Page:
Saturday, July 28, 2012

Mothing for National Moth Week

On Wednesday I put out my black light in the backyard for a few hours to attract moths for National Moth Week. I am still in the process of identifying them, which is still a slow process even with the new Peterson guide. In the meantime, here are a few of the macromoths. The one above is one of two Yellow-striped Armyworms (Spodoptera ornithogalli) that came to the light. Instead of landing on the sheet, this one perched on a lattice fence nearby.

This is a Large Wainscot (Rhizedra lutosa), a member of the family Noctuidae. Large Wainscots were introduced to North America (first recorded in 1988) and feed on Phragmites australis.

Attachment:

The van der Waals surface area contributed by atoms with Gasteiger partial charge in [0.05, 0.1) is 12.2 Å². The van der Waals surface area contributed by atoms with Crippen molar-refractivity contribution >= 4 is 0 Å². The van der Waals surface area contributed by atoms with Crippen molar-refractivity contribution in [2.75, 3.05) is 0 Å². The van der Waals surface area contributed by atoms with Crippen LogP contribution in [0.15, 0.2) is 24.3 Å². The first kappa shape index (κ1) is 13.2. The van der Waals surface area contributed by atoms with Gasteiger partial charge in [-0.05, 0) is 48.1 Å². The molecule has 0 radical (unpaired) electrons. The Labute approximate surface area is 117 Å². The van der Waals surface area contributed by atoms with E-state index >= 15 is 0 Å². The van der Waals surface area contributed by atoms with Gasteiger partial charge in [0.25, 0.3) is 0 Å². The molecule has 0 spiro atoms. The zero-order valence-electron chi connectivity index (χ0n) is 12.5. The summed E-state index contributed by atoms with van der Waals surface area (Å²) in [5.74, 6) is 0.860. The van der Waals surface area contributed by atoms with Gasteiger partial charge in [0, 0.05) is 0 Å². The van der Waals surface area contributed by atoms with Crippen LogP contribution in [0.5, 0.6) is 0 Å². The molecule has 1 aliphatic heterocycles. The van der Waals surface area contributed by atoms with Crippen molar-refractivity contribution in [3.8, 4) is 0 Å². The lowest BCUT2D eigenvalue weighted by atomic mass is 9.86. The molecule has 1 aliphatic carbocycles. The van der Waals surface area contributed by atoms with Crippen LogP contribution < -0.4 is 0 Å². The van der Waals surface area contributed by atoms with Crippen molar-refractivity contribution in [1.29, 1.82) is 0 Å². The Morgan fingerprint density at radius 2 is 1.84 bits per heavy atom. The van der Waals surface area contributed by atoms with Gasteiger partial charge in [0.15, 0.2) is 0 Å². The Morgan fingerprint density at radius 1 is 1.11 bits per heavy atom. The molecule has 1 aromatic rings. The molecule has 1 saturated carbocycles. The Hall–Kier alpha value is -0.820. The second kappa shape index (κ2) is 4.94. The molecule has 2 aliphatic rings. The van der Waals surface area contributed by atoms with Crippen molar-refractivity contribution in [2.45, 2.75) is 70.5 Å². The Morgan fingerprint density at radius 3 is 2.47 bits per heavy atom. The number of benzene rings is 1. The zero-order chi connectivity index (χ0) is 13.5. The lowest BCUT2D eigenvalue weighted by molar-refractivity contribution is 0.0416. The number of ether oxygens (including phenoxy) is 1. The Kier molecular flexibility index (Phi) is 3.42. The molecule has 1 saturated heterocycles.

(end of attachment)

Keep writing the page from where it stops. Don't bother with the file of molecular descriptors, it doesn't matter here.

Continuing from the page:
This is another noctuid called The White-Speck or Armyworm (Mythimna unipuncta).

I believe this is a Linda Wainscot (Leucania linda), which is closely related to the previous species.

This is a Green Cloverworm Moth (Hypena scabra), an extremely common moth here.

This is a Black Fungus Moth (Metalectra tantillus).

This Celery Looper (Anagrapha falcifera) was reluctant to settle down on the sheet and kept fluttering and disturbing the other moths.

Finally, here is a Common Pug (Eupithecia miserulata). The Eupithecia moths all look very similar so that it can be hard to tell one from another, but the genus's shape is very distinctive.